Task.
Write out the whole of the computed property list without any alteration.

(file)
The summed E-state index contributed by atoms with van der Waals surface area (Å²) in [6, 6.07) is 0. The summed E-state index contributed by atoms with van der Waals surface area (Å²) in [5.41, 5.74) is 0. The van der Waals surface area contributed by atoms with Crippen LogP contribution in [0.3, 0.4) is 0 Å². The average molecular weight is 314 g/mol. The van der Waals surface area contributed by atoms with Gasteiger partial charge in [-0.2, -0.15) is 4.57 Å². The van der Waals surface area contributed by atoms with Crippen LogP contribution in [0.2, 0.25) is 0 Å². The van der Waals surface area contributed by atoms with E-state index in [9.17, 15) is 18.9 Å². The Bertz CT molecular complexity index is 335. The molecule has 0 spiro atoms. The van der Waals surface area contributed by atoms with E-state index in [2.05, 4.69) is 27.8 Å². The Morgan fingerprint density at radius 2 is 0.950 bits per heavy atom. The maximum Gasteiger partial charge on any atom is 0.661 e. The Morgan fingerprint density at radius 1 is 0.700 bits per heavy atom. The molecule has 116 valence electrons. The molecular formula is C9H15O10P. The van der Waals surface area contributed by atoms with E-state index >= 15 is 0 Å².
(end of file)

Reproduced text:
The summed E-state index contributed by atoms with van der Waals surface area (Å²) in [6, 6.07) is 0. The summed E-state index contributed by atoms with van der Waals surface area (Å²) in [5.41, 5.74) is 0. The van der Waals surface area contributed by atoms with Crippen LogP contribution in [0.3, 0.4) is 0 Å². The average molecular weight is 314 g/mol. The van der Waals surface area contributed by atoms with Gasteiger partial charge in [-0.2, -0.15) is 4.57 Å². The van der Waals surface area contributed by atoms with Crippen LogP contribution in [0.2, 0.25) is 0 Å². The van der Waals surface area contributed by atoms with E-state index in [9.17, 15) is 18.9 Å². The Bertz CT molecular complexity index is 335. The molecule has 0 spiro atoms. The van der Waals surface area contributed by atoms with E-state index in [2.05, 4.69) is 27.8 Å². The Morgan fingerprint density at radius 2 is 0.950 bits per heavy atom. The maximum Gasteiger partial charge on any atom is 0.661 e. The Morgan fingerprint density at radius 1 is 0.700 bits per heavy atom. The molecule has 116 valence electrons. The molecular formula is C9H15O10P. The van der Waals surface area contributed by atoms with E-state index >= 15 is 0 Å².